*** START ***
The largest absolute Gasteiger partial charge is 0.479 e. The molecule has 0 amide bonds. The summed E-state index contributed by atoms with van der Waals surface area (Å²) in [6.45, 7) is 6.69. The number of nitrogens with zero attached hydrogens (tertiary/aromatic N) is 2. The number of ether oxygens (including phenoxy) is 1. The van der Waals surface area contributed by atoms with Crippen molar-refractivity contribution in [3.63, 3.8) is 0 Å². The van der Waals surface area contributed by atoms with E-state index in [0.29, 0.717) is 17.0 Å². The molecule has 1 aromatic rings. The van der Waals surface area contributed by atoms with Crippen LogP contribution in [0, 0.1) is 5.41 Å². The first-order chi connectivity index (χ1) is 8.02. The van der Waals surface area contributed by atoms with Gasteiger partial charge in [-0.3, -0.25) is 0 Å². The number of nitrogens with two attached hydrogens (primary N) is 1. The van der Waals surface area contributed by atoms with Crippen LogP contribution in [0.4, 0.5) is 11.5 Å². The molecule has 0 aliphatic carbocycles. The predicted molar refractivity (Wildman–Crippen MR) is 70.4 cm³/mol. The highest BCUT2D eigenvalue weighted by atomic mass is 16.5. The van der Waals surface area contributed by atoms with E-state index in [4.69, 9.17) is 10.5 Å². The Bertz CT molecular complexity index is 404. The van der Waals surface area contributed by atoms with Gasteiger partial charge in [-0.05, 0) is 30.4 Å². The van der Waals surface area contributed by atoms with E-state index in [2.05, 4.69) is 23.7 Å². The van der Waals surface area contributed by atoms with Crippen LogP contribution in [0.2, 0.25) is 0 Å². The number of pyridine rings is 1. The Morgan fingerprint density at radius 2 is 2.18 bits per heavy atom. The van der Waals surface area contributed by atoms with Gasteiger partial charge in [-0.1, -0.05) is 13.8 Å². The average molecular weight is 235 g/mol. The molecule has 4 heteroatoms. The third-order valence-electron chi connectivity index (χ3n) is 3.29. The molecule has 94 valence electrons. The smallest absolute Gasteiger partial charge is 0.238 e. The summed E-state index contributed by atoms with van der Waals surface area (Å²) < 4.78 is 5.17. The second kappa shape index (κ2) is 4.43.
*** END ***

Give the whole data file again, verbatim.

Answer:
The largest absolute Gasteiger partial charge is 0.479 e. The molecule has 0 amide bonds. The summed E-state index contributed by atoms with van der Waals surface area (Å²) in [6.45, 7) is 6.69. The number of nitrogens with zero attached hydrogens (tertiary/aromatic N) is 2. The number of ether oxygens (including phenoxy) is 1. The van der Waals surface area contributed by atoms with Crippen molar-refractivity contribution in [3.63, 3.8) is 0 Å². The van der Waals surface area contributed by atoms with E-state index in [0.29, 0.717) is 17.0 Å². The molecule has 1 aromatic rings. The van der Waals surface area contributed by atoms with Crippen LogP contribution in [0, 0.1) is 5.41 Å². The first-order chi connectivity index (χ1) is 8.02. The van der Waals surface area contributed by atoms with Gasteiger partial charge in [-0.3, -0.25) is 0 Å². The number of nitrogens with two attached hydrogens (primary N) is 1. The van der Waals surface area contributed by atoms with Crippen LogP contribution in [0.4, 0.5) is 11.5 Å². The molecule has 0 aliphatic carbocycles. The predicted molar refractivity (Wildman–Crippen MR) is 70.4 cm³/mol. The highest BCUT2D eigenvalue weighted by atomic mass is 16.5. The van der Waals surface area contributed by atoms with E-state index in [4.69, 9.17) is 10.5 Å². The Bertz CT molecular complexity index is 404. The van der Waals surface area contributed by atoms with Gasteiger partial charge in [-0.05, 0) is 30.4 Å². The van der Waals surface area contributed by atoms with E-state index in [2.05, 4.69) is 23.7 Å². The van der Waals surface area contributed by atoms with Crippen LogP contribution in [0.2, 0.25) is 0 Å². The number of pyridine rings is 1. The Morgan fingerprint density at radius 2 is 2.18 bits per heavy atom. The van der Waals surface area contributed by atoms with Gasteiger partial charge in [-0.1, -0.05) is 13.8 Å². The average molecular weight is 235 g/mol. The molecule has 4 heteroatoms. The third-order valence-electron chi connectivity index (χ3n) is 3.29. The molecule has 94 valence electrons. The smallest absolute Gasteiger partial charge is 0.238 e. The summed E-state index contributed by atoms with van der Waals surface area (Å²) < 4.78 is 5.17. The second kappa shape index (κ2) is 4.43.